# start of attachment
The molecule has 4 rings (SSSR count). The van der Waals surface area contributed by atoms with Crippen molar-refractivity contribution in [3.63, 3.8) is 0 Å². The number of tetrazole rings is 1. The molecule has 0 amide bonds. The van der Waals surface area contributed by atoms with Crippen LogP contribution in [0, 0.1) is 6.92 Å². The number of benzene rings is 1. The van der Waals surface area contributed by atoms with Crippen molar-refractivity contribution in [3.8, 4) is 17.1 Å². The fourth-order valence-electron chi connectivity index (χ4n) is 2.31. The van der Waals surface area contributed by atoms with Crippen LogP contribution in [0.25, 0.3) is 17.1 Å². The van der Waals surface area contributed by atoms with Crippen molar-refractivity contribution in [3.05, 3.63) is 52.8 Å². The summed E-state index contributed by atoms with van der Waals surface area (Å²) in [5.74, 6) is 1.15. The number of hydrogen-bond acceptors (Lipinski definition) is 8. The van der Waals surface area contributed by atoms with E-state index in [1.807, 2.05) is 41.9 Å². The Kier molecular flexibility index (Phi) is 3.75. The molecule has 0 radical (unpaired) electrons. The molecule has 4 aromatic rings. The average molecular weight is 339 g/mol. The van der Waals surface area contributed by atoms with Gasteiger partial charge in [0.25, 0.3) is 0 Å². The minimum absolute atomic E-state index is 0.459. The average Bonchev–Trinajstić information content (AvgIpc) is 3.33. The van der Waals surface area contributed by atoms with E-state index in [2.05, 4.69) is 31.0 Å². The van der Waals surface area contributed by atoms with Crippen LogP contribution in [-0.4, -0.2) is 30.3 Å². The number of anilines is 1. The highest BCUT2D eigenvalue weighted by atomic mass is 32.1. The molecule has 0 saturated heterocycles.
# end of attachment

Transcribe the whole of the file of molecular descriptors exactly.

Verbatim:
The molecule has 4 rings (SSSR count). The van der Waals surface area contributed by atoms with Crippen molar-refractivity contribution in [3.63, 3.8) is 0 Å². The number of tetrazole rings is 1. The molecule has 0 amide bonds. The van der Waals surface area contributed by atoms with Crippen LogP contribution in [0, 0.1) is 6.92 Å². The number of benzene rings is 1. The van der Waals surface area contributed by atoms with Crippen molar-refractivity contribution in [3.8, 4) is 17.1 Å². The fourth-order valence-electron chi connectivity index (χ4n) is 2.31. The van der Waals surface area contributed by atoms with Crippen LogP contribution in [0.25, 0.3) is 17.1 Å². The van der Waals surface area contributed by atoms with Crippen molar-refractivity contribution in [3.05, 3.63) is 52.8 Å². The summed E-state index contributed by atoms with van der Waals surface area (Å²) in [5.74, 6) is 1.15. The number of hydrogen-bond acceptors (Lipinski definition) is 8. The van der Waals surface area contributed by atoms with E-state index in [1.807, 2.05) is 41.9 Å². The Kier molecular flexibility index (Phi) is 3.75. The molecule has 0 radical (unpaired) electrons. The molecule has 4 aromatic rings. The average molecular weight is 339 g/mol. The van der Waals surface area contributed by atoms with Gasteiger partial charge in [0.25, 0.3) is 0 Å². The minimum absolute atomic E-state index is 0.459. The average Bonchev–Trinajstić information content (AvgIpc) is 3.33. The van der Waals surface area contributed by atoms with E-state index in [2.05, 4.69) is 31.0 Å². The van der Waals surface area contributed by atoms with Crippen LogP contribution in [-0.4, -0.2) is 30.3 Å². The number of anilines is 1. The highest BCUT2D eigenvalue weighted by atomic mass is 32.1. The molecule has 0 saturated heterocycles.